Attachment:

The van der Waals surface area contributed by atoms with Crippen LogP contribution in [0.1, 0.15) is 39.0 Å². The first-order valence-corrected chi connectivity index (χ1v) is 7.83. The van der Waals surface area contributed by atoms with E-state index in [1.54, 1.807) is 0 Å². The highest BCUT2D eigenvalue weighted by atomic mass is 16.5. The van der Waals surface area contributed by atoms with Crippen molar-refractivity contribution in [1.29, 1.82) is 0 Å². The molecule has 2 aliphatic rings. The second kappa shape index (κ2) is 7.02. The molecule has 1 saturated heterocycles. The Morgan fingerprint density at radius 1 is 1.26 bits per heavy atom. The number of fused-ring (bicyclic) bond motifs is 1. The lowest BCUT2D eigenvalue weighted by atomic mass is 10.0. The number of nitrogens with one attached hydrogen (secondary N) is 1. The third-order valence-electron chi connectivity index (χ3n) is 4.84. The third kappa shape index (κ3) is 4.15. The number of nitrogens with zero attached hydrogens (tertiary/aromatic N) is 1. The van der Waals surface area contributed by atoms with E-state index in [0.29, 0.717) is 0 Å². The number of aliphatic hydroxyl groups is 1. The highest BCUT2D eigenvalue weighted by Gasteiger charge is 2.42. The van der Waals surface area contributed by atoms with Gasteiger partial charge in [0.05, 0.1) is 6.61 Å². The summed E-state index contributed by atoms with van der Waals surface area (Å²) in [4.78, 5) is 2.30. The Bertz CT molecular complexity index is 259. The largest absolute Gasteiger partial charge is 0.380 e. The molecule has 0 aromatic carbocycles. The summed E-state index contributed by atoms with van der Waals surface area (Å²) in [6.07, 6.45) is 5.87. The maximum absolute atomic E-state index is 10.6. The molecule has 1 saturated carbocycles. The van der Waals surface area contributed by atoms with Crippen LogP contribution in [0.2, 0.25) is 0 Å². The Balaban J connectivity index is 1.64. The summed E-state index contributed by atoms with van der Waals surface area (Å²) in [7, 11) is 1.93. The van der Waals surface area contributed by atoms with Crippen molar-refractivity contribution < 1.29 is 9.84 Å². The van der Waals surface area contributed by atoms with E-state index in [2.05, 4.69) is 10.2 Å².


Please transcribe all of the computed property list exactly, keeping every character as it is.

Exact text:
The van der Waals surface area contributed by atoms with Crippen LogP contribution in [0.1, 0.15) is 39.0 Å². The first-order valence-corrected chi connectivity index (χ1v) is 7.83. The van der Waals surface area contributed by atoms with E-state index in [1.54, 1.807) is 0 Å². The highest BCUT2D eigenvalue weighted by atomic mass is 16.5. The van der Waals surface area contributed by atoms with Crippen molar-refractivity contribution in [1.29, 1.82) is 0 Å². The molecule has 2 aliphatic rings. The second kappa shape index (κ2) is 7.02. The molecule has 1 saturated heterocycles. The Morgan fingerprint density at radius 1 is 1.26 bits per heavy atom. The number of fused-ring (bicyclic) bond motifs is 1. The lowest BCUT2D eigenvalue weighted by atomic mass is 10.0. The number of nitrogens with one attached hydrogen (secondary N) is 1. The third-order valence-electron chi connectivity index (χ3n) is 4.84. The third kappa shape index (κ3) is 4.15. The number of nitrogens with zero attached hydrogens (tertiary/aromatic N) is 1. The van der Waals surface area contributed by atoms with E-state index in [0.29, 0.717) is 0 Å². The number of aliphatic hydroxyl groups is 1. The highest BCUT2D eigenvalue weighted by Gasteiger charge is 2.42. The van der Waals surface area contributed by atoms with Gasteiger partial charge in [0.05, 0.1) is 6.61 Å². The summed E-state index contributed by atoms with van der Waals surface area (Å²) in [4.78, 5) is 2.30. The Bertz CT molecular complexity index is 259. The largest absolute Gasteiger partial charge is 0.380 e. The molecule has 0 aromatic carbocycles. The summed E-state index contributed by atoms with van der Waals surface area (Å²) in [6.07, 6.45) is 5.87. The maximum absolute atomic E-state index is 10.6. The molecule has 1 saturated carbocycles. The van der Waals surface area contributed by atoms with Crippen LogP contribution in [0.2, 0.25) is 0 Å². The Balaban J connectivity index is 1.64. The summed E-state index contributed by atoms with van der Waals surface area (Å²) in [7, 11) is 1.93. The van der Waals surface area contributed by atoms with Crippen molar-refractivity contribution < 1.29 is 9.84 Å². The van der Waals surface area contributed by atoms with E-state index in [2.05, 4.69) is 10.2 Å².